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      BEAST 2: A Software Platform for Bayesian Evolutionary Analysis


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          We present a new open source, extensible and flexible software platform for Bayesian evolutionary analysis called BEAST 2. This software platform is a re-design of the popular BEAST 1 platform to correct structural deficiencies that became evident as the BEAST 1 software evolved. Key among those deficiencies was the lack of post-deployment extensibility. BEAST 2 now has a fully developed package management system that allows third party developers to write additional functionality that can be directly installed to the BEAST 2 analysis platform via a package manager without requiring a new software release of the platform. This package architecture is showcased with a number of recently published new models encompassing birth-death-sampling tree priors, phylodynamics and model averaging for substitution models and site partitioning. A second major improvement is the ability to read/write the entire state of the MCMC chain to/from disk allowing it to be easily shared between multiple instances of the BEAST software. This facilitates checkpointing and better support for multi-processor and high-end computing extensions. Finally, the functionality in new packages can be easily added to the user interface (BEAUti 2) by a simple XML template-based mechanism because BEAST 2 has been re-designed to provide greater integration between the analysis engine and the user interface so that, for example BEAST and BEAUti use exactly the same XML file format.

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          Dating of the human-ape splitting by a molecular clock of mitochondrial DNA.

          A new statistical method for estimating divergence dates of species from DNA sequence data by a molecular clock approach is developed. This method takes into account effectively the information contained in a set of DNA sequence data. The molecular clock of mitochondrial DNA (mtDNA) was calibrated by setting the date of divergence between primates and ungulates at the Cretaceous-Tertiary boundary (65 million years ago), when the extinction of dinosaurs occurred. A generalized least-squares method was applied in fitting a model to mtDNA sequence data, and the clock gave dates of 92.3 +/- 11.7, 13.3 +/- 1.5, 10.9 +/- 1.2, 3.7 +/- 0.6, and 2.7 +/- 0.6 million years ago (where the second of each pair of numbers is the standard deviation) for the separation of mouse, gibbon, orangutan, gorilla, and chimpanzee, respectively, from the line leading to humans. Although there is some uncertainty in the clock, this dating may pose a problem for the widely believed hypothesis that the pipedal creature Australopithecus afarensis, which lived some 3.7 million years ago at Laetoli in Tanzania and at Hadar in Ethiopia, was ancestral to man and evolved after the human-ape splitting. Another likelier possibility is that mtDNA was transferred through hybridization between a proto-human and a proto-chimpanzee after the former had developed bipedalism.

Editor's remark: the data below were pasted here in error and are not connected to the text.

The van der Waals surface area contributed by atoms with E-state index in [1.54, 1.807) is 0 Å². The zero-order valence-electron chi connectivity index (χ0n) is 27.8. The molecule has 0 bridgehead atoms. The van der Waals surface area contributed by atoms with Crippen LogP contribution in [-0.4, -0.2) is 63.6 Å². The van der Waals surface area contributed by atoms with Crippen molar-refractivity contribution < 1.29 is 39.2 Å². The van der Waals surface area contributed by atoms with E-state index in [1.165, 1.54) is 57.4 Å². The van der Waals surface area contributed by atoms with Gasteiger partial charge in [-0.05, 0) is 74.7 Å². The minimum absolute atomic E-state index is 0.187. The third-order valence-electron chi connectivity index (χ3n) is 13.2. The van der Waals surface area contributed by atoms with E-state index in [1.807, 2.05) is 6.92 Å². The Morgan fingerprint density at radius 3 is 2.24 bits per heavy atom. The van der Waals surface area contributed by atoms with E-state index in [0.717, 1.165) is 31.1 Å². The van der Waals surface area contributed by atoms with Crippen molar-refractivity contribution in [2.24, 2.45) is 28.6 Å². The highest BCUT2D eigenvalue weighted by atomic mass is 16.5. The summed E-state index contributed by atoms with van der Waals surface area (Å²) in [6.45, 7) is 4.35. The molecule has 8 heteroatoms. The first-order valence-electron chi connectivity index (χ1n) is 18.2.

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            Maximum likelihood estimation of a migration matrix and effective population sizes in n subpopulations by using a coalescent approach.

            A maximum likelihood estimator based on the coalescent for unequal migration rates and different subpopulation sizes is developed. The method uses a Markov chain Monte Carlo approach to investigate possible genealogies with branch lengths and with migration events. Properties of the new method are shown by using simulated data from a four-population n-island model and a source-sink population model. Our estimation method as coded in migrate is tested against genetree; both programs deliver a very similar likelihood surface. The algorithm converges to the estimates fairly quickly, even when the Markov chain is started from unfavorable parameters. The method was used to estimate gene flow in the Nile valley by using mtDNA data from three human populations.
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              Smooth skyride through a rough skyline: Bayesian coalescent-based inference of population dynamics.